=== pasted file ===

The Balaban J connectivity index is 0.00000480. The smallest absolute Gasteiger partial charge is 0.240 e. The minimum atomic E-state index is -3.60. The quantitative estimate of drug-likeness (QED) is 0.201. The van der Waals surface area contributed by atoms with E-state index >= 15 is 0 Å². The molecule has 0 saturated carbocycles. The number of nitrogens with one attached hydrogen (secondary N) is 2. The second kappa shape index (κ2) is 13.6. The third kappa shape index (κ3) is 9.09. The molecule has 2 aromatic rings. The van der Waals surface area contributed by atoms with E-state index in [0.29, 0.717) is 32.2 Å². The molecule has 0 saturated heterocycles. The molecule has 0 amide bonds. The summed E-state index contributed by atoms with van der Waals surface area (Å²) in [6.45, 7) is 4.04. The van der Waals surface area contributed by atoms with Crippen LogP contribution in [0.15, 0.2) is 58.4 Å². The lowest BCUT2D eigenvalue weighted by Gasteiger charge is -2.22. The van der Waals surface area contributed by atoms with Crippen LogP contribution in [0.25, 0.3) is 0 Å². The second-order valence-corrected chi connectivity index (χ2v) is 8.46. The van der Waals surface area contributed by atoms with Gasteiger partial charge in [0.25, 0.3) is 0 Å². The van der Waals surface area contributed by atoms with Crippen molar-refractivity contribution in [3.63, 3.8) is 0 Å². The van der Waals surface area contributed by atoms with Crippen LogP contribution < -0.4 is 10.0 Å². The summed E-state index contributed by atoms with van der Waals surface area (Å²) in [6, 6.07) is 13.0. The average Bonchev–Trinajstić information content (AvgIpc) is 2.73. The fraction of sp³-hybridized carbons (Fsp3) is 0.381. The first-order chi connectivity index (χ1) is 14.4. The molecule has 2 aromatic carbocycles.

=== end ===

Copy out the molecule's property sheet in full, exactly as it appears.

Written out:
The Balaban J connectivity index is 0.00000480. The smallest absolute Gasteiger partial charge is 0.240 e. The minimum atomic E-state index is -3.60. The quantitative estimate of drug-likeness (QED) is 0.201. The van der Waals surface area contributed by atoms with E-state index >= 15 is 0 Å². The molecule has 0 saturated carbocycles. The number of nitrogens with one attached hydrogen (secondary N) is 2. The second kappa shape index (κ2) is 13.6. The third kappa shape index (κ3) is 9.09. The molecule has 2 aromatic rings. The van der Waals surface area contributed by atoms with E-state index in [0.29, 0.717) is 32.2 Å². The molecule has 0 saturated heterocycles. The molecule has 0 amide bonds. The summed E-state index contributed by atoms with van der Waals surface area (Å²) in [6.45, 7) is 4.04. The van der Waals surface area contributed by atoms with Crippen LogP contribution in [0.15, 0.2) is 58.4 Å². The lowest BCUT2D eigenvalue weighted by Gasteiger charge is -2.22. The van der Waals surface area contributed by atoms with Crippen LogP contribution in [0.25, 0.3) is 0 Å². The second-order valence-corrected chi connectivity index (χ2v) is 8.46. The van der Waals surface area contributed by atoms with Gasteiger partial charge in [0.25, 0.3) is 0 Å². The van der Waals surface area contributed by atoms with Crippen molar-refractivity contribution in [3.63, 3.8) is 0 Å². The van der Waals surface area contributed by atoms with Crippen LogP contribution < -0.4 is 10.0 Å². The summed E-state index contributed by atoms with van der Waals surface area (Å²) in [6, 6.07) is 13.0. The average Bonchev–Trinajstić information content (AvgIpc) is 2.73. The fraction of sp³-hybridized carbons (Fsp3) is 0.381. The first-order chi connectivity index (χ1) is 14.4. The molecule has 2 aromatic carbocycles.